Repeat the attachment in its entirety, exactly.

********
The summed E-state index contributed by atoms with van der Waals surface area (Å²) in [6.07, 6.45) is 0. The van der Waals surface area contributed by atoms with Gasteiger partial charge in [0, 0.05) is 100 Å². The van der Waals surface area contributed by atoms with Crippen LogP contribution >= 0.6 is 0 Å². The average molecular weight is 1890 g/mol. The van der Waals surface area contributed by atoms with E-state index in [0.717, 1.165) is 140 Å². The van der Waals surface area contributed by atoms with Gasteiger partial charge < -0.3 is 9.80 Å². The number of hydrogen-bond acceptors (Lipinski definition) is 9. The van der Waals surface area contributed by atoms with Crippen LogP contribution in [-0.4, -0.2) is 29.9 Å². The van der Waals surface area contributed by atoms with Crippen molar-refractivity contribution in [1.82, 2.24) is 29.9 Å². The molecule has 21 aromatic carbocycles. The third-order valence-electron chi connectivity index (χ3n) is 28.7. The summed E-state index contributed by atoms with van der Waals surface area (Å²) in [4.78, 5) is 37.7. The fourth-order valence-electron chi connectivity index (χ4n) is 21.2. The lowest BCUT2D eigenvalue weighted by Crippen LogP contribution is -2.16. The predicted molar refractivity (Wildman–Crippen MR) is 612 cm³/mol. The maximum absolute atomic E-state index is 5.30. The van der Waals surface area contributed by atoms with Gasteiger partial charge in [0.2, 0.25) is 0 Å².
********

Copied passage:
The summed E-state index contributed by atoms with van der Waals surface area (Å²) in [6.07, 6.45) is 0. The van der Waals surface area contributed by atoms with Gasteiger partial charge in [0, 0.05) is 100 Å². The van der Waals surface area contributed by atoms with Crippen LogP contribution >= 0.6 is 0 Å². The average molecular weight is 1890 g/mol. The van der Waals surface area contributed by atoms with E-state index in [0.717, 1.165) is 140 Å². The van der Waals surface area contributed by atoms with Gasteiger partial charge < -0.3 is 9.80 Å². The number of hydrogen-bond acceptors (Lipinski definition) is 9. The van der Waals surface area contributed by atoms with Crippen LogP contribution in [-0.4, -0.2) is 29.9 Å². The van der Waals surface area contributed by atoms with Crippen molar-refractivity contribution in [1.82, 2.24) is 29.9 Å². The molecule has 21 aromatic carbocycles. The third-order valence-electron chi connectivity index (χ3n) is 28.7. The summed E-state index contributed by atoms with van der Waals surface area (Å²) in [4.78, 5) is 37.7. The fourth-order valence-electron chi connectivity index (χ4n) is 21.2. The lowest BCUT2D eigenvalue weighted by Crippen LogP contribution is -2.16. The predicted molar refractivity (Wildman–Crippen MR) is 612 cm³/mol. The maximum absolute atomic E-state index is 5.30. The van der Waals surface area contributed by atoms with Gasteiger partial charge in [0.2, 0.25) is 0 Å².